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Front Biosci. 2002 Jul 1;7:d1689-96. Epub 2002 Jul 1.

Mechanisms of alcohol-mediated CD4+ T lymphocyte death: relevance to HIV and HCV pathogenesis.

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Department of Medicine, University of Louisville Medical Center, KY 40202, USA.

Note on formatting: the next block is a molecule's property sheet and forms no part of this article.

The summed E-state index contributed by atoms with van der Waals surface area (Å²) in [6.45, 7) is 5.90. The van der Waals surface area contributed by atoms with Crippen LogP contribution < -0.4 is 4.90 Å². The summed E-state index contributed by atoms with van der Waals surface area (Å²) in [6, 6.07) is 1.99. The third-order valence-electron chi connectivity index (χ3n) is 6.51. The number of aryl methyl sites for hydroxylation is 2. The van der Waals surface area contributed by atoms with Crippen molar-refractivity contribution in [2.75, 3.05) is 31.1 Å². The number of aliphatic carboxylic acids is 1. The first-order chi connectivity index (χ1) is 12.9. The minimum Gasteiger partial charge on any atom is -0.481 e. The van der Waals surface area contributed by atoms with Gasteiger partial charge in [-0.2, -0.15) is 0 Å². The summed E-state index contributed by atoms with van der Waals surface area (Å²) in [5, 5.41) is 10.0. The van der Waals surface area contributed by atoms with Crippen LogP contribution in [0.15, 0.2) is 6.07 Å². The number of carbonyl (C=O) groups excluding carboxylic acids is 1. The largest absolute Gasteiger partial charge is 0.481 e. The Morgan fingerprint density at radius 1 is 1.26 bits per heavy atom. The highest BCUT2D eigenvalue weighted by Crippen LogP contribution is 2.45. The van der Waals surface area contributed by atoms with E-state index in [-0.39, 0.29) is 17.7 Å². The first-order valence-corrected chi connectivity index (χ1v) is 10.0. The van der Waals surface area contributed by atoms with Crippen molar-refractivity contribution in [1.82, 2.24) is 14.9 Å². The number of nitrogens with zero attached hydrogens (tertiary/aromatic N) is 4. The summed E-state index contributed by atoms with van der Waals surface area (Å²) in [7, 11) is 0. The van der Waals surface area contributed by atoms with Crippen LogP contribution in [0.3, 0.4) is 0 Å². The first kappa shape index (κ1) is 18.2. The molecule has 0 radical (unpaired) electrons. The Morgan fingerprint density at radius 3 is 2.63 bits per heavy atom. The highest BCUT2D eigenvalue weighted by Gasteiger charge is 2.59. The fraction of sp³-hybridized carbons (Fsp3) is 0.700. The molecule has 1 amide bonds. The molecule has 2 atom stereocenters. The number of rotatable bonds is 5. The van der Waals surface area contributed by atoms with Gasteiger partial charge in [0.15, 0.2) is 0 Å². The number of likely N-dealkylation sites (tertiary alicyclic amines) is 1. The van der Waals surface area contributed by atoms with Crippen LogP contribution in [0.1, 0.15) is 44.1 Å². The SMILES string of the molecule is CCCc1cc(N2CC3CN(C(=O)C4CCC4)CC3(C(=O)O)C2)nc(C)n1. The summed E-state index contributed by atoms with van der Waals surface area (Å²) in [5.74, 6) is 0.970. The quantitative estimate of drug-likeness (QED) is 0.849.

Clinical and experimental studies have demonstrated that excessive alcohol consumption can result in impairment of the immune system, and can impact several immune functions including immune tolerance and host defense against opportunistic infections, and development of certain tumors. Although multiple factors are involved in the effects of ethanol on the immune system, several studies implicate chronic activation of immune cells and impairment of thymus-derived lymphocytes (T lymphocytes). Helper CD4+ T lymphocytes are the central regulators of the immune system and depletion of these lymphocytes is a major contributing factor in ethanol-induced immune dysfunction and exacerbation of HIV and/or HCV pathogenesis. However, the mechanisms involved in the ethanol induced CD4+ T cell depletion have only recently begun to be elucidated. Our work demonstrates that exposure of human CD4+ T cells to physiologically relevant concentrations of ethanol leads to the (i) enhanced activation of TNFalpha-inducible NFkappaB, the transcriptional regulator of the Fas promoter and ii) increased susceptibility to Fas-and activation-induced apoptotic death via augmentation of caspase 3 activity. Work done by us, and others, on the effects of ethanol on CD4+ T cell function and survival strongly suggests that alcohol plays a significant role as a co-factor in HIV and/or HCV pathogenesis.

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